Predatory Journals: What are they?

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Case Report | Volume 5 | Issue 4 | JOCR Oct-Dec 2015 | Page 1-2| Ashok Shyam. DOI: 10.13107/jocr.2250-0685.330 .


Author: Ashok Shyam Editor – Journal of Orthopaedic Case Reports. Email: drashokshyam@yahoo.co.uk


In last 10 years our lives have been rattled by the full force arrival of web 2.0. Every aspect of our lives is been touched and changed. And as with every change, there are positive aspects as well as negative aspects of it. In the social sphere we are well aware of the positives and negatives. Instant connectivity and sharing of thoughts and ideas has been used in various ways. The Orthopaedic Research Group has used the connectivity to bring together thousands of orthopaedic surgeons who can freely interact among each other and discuss academia [1]. The online boom has also affected research and publication scenario and one of the best examples of this is our own Journal of Orthopaedic Case Reports (JOCR). I would like you to know that JOCR had no technical person behind it when it was started. We made our own webpage and we designed our own website. The manuscript software took many months to understand and implement, but then we could implement it and use it with success. The point I am trying to make is that when we started in 2011, it was possible, although difficult, for a non-technical team to start a journal. This is even easier today and that has led to rapid sprouting of online journals.

This fast growth in number of journals again has both its advantages and disadvantages. Earlier only select publishers had the expertise of starting a journal. This monopoly was broken by the online publishers who could now start journals independently. However this also led to growth of a new kind of academic fraud named “predatory Journal”. The name predatory journals is coined by Jeffrey Beall a librarian from University of Denver, Colorado [2]. I would recommend all our readers to go through his website www.scholarlyoa.com. I am sure a lot many of us are getting regular emails and invitations from many journals. These journals will claim to be indexed, will have and ISSN number and will also claim to have an impact factor (not a Thomas Reuter impact). The letter would state rapid review and promise to publish fast. The problem with these journals is that they lack any organised editorial process and are mainly focussed on the article processing fees. This allows a lot of inferior scientific material to be published. Also these journals are rarely indexed with standard indexing bodies and thus do not show up in an online search, making the article as good as non-existent. Another aspect is non-archiving of the articles externally, so if the journal website goes offline all the articles are effectively lost and never published. There are many more factors that constitute a ‘Predatory Journal’ and I would recommend reading few of these articles [3,4,5]. The problem is real and present [6]. Some argue that the predatory journal movement is more pro-for-profit publishers although there are always shades of grey to everything [7] and this should not deter us from recognising the dangers that predatory journals pose.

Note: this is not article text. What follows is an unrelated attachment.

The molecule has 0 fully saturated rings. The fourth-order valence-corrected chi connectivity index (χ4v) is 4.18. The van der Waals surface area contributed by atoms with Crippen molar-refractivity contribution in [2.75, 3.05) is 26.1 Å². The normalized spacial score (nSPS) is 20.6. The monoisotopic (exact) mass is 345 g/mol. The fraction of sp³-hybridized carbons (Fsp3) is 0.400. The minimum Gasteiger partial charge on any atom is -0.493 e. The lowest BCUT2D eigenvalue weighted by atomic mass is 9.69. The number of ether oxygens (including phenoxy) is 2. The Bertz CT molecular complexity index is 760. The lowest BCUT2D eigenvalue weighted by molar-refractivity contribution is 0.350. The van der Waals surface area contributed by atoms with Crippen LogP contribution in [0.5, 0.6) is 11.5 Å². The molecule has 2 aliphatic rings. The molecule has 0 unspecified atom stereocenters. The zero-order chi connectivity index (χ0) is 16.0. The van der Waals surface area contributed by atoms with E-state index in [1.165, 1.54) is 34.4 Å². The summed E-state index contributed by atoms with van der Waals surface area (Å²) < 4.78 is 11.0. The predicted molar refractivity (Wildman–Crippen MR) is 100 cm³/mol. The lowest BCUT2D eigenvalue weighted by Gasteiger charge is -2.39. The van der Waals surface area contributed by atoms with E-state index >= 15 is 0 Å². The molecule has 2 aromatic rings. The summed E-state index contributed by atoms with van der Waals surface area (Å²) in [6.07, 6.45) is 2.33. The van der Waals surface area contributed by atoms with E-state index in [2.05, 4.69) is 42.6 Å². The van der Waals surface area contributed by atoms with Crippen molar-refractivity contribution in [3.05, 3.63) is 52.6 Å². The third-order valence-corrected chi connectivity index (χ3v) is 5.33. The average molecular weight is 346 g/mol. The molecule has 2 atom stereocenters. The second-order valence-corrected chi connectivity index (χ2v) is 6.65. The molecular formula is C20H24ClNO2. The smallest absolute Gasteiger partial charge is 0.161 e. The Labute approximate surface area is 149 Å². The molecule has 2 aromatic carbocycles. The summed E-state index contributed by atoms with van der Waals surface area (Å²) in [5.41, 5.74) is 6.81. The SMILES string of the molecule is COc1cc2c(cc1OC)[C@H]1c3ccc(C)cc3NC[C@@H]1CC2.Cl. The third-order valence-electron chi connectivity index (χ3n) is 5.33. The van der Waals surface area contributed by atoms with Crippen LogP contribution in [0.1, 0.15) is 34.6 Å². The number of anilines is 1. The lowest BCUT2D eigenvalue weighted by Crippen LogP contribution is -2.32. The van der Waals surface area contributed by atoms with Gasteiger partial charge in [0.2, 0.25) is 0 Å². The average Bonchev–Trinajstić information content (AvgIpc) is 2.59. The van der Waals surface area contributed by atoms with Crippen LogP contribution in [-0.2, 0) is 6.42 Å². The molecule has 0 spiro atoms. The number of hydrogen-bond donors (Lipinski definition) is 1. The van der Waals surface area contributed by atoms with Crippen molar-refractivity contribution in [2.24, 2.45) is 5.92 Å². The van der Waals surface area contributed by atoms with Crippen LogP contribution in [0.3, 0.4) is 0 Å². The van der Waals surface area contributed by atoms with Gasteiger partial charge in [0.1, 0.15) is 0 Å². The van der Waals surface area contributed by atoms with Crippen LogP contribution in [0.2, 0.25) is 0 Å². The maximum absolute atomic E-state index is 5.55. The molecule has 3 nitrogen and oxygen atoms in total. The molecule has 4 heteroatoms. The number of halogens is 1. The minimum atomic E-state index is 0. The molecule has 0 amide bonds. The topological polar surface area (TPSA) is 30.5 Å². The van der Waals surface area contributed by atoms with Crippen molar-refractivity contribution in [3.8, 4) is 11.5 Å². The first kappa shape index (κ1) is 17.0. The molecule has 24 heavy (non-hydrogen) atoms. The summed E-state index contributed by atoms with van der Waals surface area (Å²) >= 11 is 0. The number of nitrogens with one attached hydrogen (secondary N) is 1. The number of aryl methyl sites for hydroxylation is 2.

Until few years the predatory journals were predominated by mostly Chinese authors, but recent years have seen more and more papers from India. This may be due to changes in policies of our medical governing bodies that have now stated that number of publications are now major part of promotions in jobs. This was a double edged decision, although it seemed to try and promote research and publication in the country, it did not provide any infrastructure or training for the same. The clinicians, who had never ever published an article in a journal, were expected to learn about research and publishing in a day and then start publishing article in journals. This led to a widespread malpractices, like plagiarism, fake data, fake papers and fake journals were also a by-product of the same ‘research pressure’ scenario that was build up in the country. Our governing bodies are themselves not clear about criteria’s of research, indexed journals and utterly fail to judge and evaluate individual research. They possibly are simply laying down (constantly changing) criteria’s to enable (or disable) ticking off a square box in the promotion form. I do believe this will change over a period of time but then meanwhile it would be best to keep ourselves informed. I would request all our academicians to please check the journal credentials before submitting an article. Remember that soon these journals will be enlisted and publication in these journals will bring more negative points to your resume than positive [8].